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Routes in 2 Sunrise Rock

Daybreak T,TR 5.8 5b 16 VI- 15 HVS 4c
Forest Murmurs T,TR 5.6 4c 14 V 12 S 4b
Morning Glory T,TR 5.7+ 5a 15 V+ 13 MVS 4b
Mourning Cloak T,TR 5.4 4a 12 IV 10 VD 3c
Noonmark TR 5.8 5b 16 VI- 15 HVS 4c
Rising Sun T,TR 5.8+ 5b 16 VI- 15 HVS 4c
Routes Beyond Morning Glory T,TR 3rd 1- 1 I 1 M 1a
Spring Peepers T,TR 5.5 4b 13 IV+ 11 MS 4a
Thin Man T,TR 5.5 4b 13 IV+ 11 MS 4a
Whispering Pines T,TR 5.7+ 5a 15 V+ 13 MVS 4b
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Description [Edit]

Beautiful views from the top, especially at sunrise! Straightforward access: about 20-30 min. on a well-marked trail, nice climbs.

Bring 50-60 ft of rope or sling for setting top ropes if that's your intention.

Getting There [Edit]

Park on Ledge Road, about 1/2 mile south of View Rd. where there's a very small pull-out on the west side. (alternately, park at the Plainville Reservoir parking; see Fire Wall for instructions on obtaining permit; and walk back north on Ledge Rd to the trailhead.

Look on the east side of the road for the path; there may be a bit of wetness crossing the drainage ditch.

See "Bradley Mtn Sketch Map": Hike up the path, which shortly makes a 90-degree turn left, then 90-degree right and climbs up somewhat steeply and then flattens out. Continue on the path/trail as it starts to swing around to the right (south) and crosses the "summit" of Sunrise. Descent paths on either side.

Nichols' "Blue Book" lists 31 climbs.

10 Total Climbs

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Classic Climbing Routes at 2 Sunrise Rock

Mountain Project's determination of the classic, most popular, highest rated climbing routes in this area.
5.7+ 5a 15 V+ 13 MVS 4b
 3
Morning Glory
Trad, TR
5.8+ 5b 16 VI- 15 HVS 4c
 3
Rising Sun
Trad, TR
Route Name Location Star Rating Difficulty Date
Morning Glory
 3
5.7+ 5a 15 V+ 13 MVS 4b Trad, TR
Rising Sun
 3
5.8+ 5b 16 VI- 15 HVS 4c Trad, TR
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T Roper
Chosstown
T Roper   Chosstown
Take note that these descriptions are completely sandbagged and have nothing to do with modern understanding of "standard trad rack". Most of the routes have almost no gear that will hold. Aug 6, 2017
Robert Hall
North Conway, NH
Robert Hall   North Conway, NH  
T Roper makes good two points - but they apply to most of CT Traprock.

Re' Grades: These were given in the late 1960's to early 1980's and are definitely "old school". Also, in the Nichol's guidebooks he writes [to the effect] "...and the grade is how the route can be climbed once you figure out the move sequence." Un-said is "how hard it may feel while you're working out this sequence."

Re' Protection: As noted in the individual descriptions, many climbs are "R" and or "X" rated. Remember also that these ratings are a best guess determination of how likely you are to get injured if you fall...not how long the fall is. (as is sometimes thought)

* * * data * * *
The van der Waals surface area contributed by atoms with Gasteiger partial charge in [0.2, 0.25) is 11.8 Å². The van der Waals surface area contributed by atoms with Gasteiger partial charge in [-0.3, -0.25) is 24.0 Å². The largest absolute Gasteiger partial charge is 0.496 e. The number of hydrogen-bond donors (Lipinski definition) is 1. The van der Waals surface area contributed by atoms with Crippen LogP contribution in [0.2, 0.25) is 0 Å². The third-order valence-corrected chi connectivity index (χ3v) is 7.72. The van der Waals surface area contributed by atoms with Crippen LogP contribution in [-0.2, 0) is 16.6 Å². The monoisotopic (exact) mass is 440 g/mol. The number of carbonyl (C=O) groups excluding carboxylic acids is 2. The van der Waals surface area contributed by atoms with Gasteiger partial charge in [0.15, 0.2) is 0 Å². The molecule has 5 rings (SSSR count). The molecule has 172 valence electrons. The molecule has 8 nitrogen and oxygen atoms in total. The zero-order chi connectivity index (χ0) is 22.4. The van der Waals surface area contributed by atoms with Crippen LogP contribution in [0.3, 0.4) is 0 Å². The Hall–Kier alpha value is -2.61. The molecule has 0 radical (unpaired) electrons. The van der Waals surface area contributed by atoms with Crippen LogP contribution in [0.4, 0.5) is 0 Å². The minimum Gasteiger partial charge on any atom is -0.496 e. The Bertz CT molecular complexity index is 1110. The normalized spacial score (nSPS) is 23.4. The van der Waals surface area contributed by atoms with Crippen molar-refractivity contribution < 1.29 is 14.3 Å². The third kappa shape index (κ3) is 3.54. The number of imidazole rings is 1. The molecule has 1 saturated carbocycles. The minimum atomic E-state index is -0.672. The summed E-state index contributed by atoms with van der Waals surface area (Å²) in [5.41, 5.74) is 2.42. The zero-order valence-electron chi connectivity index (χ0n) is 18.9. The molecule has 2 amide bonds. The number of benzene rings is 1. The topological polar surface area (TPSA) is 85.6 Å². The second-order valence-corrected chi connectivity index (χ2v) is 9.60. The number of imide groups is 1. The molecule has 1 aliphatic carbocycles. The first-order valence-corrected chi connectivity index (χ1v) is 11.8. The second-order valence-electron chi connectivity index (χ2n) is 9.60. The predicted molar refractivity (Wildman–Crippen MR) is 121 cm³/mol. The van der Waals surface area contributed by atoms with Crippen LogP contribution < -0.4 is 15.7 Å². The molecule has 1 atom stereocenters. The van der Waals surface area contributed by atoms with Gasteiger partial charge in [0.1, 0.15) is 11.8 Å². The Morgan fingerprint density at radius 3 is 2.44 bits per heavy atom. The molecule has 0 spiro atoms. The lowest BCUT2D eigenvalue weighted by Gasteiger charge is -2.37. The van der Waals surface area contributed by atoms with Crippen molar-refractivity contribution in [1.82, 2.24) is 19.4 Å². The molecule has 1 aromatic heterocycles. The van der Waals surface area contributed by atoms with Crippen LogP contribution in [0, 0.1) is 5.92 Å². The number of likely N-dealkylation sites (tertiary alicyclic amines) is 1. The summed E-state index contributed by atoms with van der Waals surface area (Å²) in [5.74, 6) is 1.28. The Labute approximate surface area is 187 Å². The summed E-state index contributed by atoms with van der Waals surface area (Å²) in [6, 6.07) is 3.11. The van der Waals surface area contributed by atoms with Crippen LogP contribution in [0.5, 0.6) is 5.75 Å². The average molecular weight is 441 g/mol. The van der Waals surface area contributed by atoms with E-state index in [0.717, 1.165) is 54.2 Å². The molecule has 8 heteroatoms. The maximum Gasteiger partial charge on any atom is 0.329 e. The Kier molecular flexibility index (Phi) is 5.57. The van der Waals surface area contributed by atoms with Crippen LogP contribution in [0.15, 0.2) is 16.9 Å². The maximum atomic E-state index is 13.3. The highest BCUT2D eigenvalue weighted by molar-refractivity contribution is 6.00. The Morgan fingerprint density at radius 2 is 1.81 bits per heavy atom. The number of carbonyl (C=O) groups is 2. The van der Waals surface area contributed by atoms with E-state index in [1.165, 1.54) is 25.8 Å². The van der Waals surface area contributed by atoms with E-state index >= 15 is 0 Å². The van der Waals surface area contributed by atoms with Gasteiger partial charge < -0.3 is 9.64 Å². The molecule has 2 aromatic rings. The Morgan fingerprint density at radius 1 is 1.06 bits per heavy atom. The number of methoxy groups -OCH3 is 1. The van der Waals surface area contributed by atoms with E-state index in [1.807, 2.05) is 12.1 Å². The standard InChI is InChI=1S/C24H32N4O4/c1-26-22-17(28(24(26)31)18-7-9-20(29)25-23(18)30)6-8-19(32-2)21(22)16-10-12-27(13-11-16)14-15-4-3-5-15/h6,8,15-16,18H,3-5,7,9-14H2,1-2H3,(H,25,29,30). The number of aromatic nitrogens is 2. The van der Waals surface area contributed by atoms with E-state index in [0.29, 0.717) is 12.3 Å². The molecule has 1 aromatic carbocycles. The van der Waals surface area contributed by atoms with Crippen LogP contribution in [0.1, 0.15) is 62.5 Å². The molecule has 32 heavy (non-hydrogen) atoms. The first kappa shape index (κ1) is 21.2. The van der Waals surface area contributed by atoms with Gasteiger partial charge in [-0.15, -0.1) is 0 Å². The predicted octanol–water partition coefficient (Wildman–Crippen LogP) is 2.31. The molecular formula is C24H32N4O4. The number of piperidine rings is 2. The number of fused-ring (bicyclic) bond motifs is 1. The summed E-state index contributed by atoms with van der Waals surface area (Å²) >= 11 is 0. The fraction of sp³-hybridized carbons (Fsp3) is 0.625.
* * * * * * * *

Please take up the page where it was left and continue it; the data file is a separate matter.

When I lived in CT (1986 - 2012) bolts were consistently chopped...I don't know how it is today. Aug 7, 2017
T Roper
Chosstown
T Roper   Chosstown
Are you entering these routes from memory or strait from the book? IMO Mtn Proj is better when its done from recent experience of the route, not from the worst guidebook author North America has ever known. When I started leading trad I tended to put almost all of my trust in the authors of the guide that got me there. If one was to see these ratings and go hop on a line blindly thinking its a safe 5.? they could end up on the ground, especially at a crag that hasnt seen traffic for a long long time. Aug 9, 2017
Robert Hall
North Conway, NH
Robert Hall   North Conway, NH  
All the routes I enter into MtnPrjct I have personally climbed (but not necessarily led, esp. in CT where many climbs are easily [and best!] TR'd). Yes, most of the CT routes I entered are from a combination of memory and I may use a guidebook to refresh memory of the route's exact location, and some of the key moves, but if I use more than 3 or 4 consecutive words I'd put them in quotes and italic and ref. that these came from a published source.

It is customary (throughout MtnProject, and when someone writes a new guidebook) to maintain the FA-er's grade and 'safety' rating, and I usually do that. I am more likely to change the Safety Ratings to a more serious grade than the difficulty rating; but in almost every case I mention it in the text. Safety Ratings are incredibly more subjective for many reasons:
1) There's only 4 or them: G, PG, R and X
2) Some folk confuse the safety rating with the length of the fall. A 10 ft fall can be R or X, while some 40 footer's can be G or PG.
3) A lot has to do with the experience of the climber relative to placing protection. (BTW, regardless of what you think of his actions, Ken was/is one of the best at "sniffing out" protection points.)
4) Some climbers rate only the Safety at the crux move;...OK if, for example, the climb is a 5.9 with all other moves 5.5 or 5.6, but not OK if the crux is 5.9 G and there's a few 5.8 R's or X moves. [IMO this is an area Ken's guidebooks are "deficient" in.] Aug 9, 2017

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